“It takes up quite a bit of room on my desk and I feel like it should be a larger font too,” Stafstrom said to some laughter in the hearing room. “It’s tough to read that small font.”

Rep. Craig Fishbein, a Republican lawyer from Wallingford, offered solutions.

“Since we’re talking about the practice book, I just want to bring to your attention that we now have an electronic version of the practice book,” Fishbein said. “You can make it larger on your computer. It’s word-searchable, which I find to be very helpful.”

Dubitsky didn’t want to talk about the practice book. He questioned how the bill differed from the similarly named proposal that preceded it. When Stafstrom answered that one bill would study law while the other would study procedure, Dubitsky suggested neither bill would result in a study. 

“Neither one of these committees will ever be created because neither one of these bills will ever see the light of day as drafted because they are dummy bills,” Dubitsky said. “Did I mention that dummy bills are intended to circumvent the public hearing process? I think I mentioned that.”

The bill passed 31 – 6. 

When the committee raised House Bill 6895, an Act Concerning a Study of Criminal Laws in this State, Dubitsky said it hardly mattered what was written in the bill.

“I could have an amendment to ban balloons. We could pass it. It wouldn’t make any difference,” Dubitsky said. “You could just have random words in this bill. You could just take a thousand words out of the dictionary and put it here. It would mean the same thing as what’s in here now.”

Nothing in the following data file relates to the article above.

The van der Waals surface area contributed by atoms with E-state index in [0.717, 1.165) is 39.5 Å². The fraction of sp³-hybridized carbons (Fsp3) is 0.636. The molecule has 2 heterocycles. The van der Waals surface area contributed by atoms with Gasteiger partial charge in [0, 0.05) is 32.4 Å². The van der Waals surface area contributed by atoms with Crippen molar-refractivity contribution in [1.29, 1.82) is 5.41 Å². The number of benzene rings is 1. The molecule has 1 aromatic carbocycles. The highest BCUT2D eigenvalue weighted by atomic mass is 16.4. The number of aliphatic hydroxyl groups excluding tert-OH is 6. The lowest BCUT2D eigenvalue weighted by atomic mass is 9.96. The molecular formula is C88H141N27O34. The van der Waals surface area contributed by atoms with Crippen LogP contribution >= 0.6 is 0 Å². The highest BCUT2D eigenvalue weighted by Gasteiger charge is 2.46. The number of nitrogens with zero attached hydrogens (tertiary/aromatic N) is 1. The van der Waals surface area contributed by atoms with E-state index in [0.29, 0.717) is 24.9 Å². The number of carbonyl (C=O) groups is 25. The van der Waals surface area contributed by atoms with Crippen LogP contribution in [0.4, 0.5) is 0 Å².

Later, he compared Connecticut to a banana republic.

“We don’t even know what’s in them [the bills]. That is no way to legislate. That is no way to have representative government,” he said. “That’s how banana republics work. We are not a banana republic, we shouldn’t work this way.”

Throughout most of Friday’s meeting, no one on the committee challenged Dubitsky’s objections, but the banana republic comment prompted a response from Stafstrom, who said the state’s part time legislature was subject to tight deadlines. 

“We see every year that throughout our legislative process, things happen. Stuff comes up. Things that were not contemplated the first two weeks of January need to be dealt with come May,” he said.

Stafstrom pointed to a number of uses for the dummy bills including for the benefit of Republican lawmakers who often request that bills be divided so members can vote in favor of provisions they support and against provisions they oppose, Stafstrom said. 

“While I understand your concern, I did feel that I just needed to put that on the record in defense of those who are voting in favor of these bills today and are voting in favor of allowing us the flexibility to do the business of the state of Connecticut,” he said.

The bill passed 31 – 6.